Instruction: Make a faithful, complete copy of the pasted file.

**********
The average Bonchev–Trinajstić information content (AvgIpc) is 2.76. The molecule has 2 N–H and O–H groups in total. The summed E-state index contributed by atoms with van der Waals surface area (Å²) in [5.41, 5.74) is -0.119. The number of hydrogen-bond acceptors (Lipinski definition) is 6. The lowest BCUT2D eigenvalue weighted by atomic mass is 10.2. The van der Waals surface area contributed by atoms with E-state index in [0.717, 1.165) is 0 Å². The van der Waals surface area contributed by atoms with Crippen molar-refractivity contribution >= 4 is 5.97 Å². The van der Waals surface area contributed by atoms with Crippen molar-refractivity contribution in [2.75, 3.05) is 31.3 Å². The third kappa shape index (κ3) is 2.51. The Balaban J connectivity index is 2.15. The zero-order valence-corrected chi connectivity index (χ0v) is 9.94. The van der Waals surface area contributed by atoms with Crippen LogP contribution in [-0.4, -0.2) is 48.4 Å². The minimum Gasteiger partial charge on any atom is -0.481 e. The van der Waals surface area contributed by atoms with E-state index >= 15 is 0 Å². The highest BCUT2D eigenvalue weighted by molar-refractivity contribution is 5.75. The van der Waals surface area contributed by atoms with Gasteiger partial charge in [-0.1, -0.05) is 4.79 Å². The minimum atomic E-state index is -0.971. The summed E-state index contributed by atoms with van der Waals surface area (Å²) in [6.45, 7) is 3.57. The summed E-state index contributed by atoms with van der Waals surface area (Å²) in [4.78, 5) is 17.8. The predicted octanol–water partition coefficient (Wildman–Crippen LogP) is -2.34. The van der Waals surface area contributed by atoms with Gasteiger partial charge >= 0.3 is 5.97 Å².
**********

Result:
The average Bonchev–Trinajstić information content (AvgIpc) is 2.76. The molecule has 2 N–H and O–H groups in total. The summed E-state index contributed by atoms with van der Waals surface area (Å²) in [5.41, 5.74) is -0.119. The number of hydrogen-bond acceptors (Lipinski definition) is 6. The lowest BCUT2D eigenvalue weighted by atomic mass is 10.2. The van der Waals surface area contributed by atoms with E-state index in [0.717, 1.165) is 0 Å². The van der Waals surface area contributed by atoms with Crippen molar-refractivity contribution >= 4 is 5.97 Å². The van der Waals surface area contributed by atoms with Crippen molar-refractivity contribution in [2.75, 3.05) is 31.3 Å². The third kappa shape index (κ3) is 2.51. The Balaban J connectivity index is 2.15. The zero-order valence-corrected chi connectivity index (χ0v) is 9.94. The van der Waals surface area contributed by atoms with Crippen LogP contribution in [-0.4, -0.2) is 48.4 Å². The minimum Gasteiger partial charge on any atom is -0.481 e. The van der Waals surface area contributed by atoms with E-state index >= 15 is 0 Å². The highest BCUT2D eigenvalue weighted by molar-refractivity contribution is 5.75. The van der Waals surface area contributed by atoms with Gasteiger partial charge in [-0.1, -0.05) is 4.79 Å². The minimum atomic E-state index is -0.971. The summed E-state index contributed by atoms with van der Waals surface area (Å²) in [6.45, 7) is 3.57. The summed E-state index contributed by atoms with van der Waals surface area (Å²) in [4.78, 5) is 17.8. The predicted octanol–water partition coefficient (Wildman–Crippen LogP) is -2.34. The van der Waals surface area contributed by atoms with Gasteiger partial charge >= 0.3 is 5.97 Å².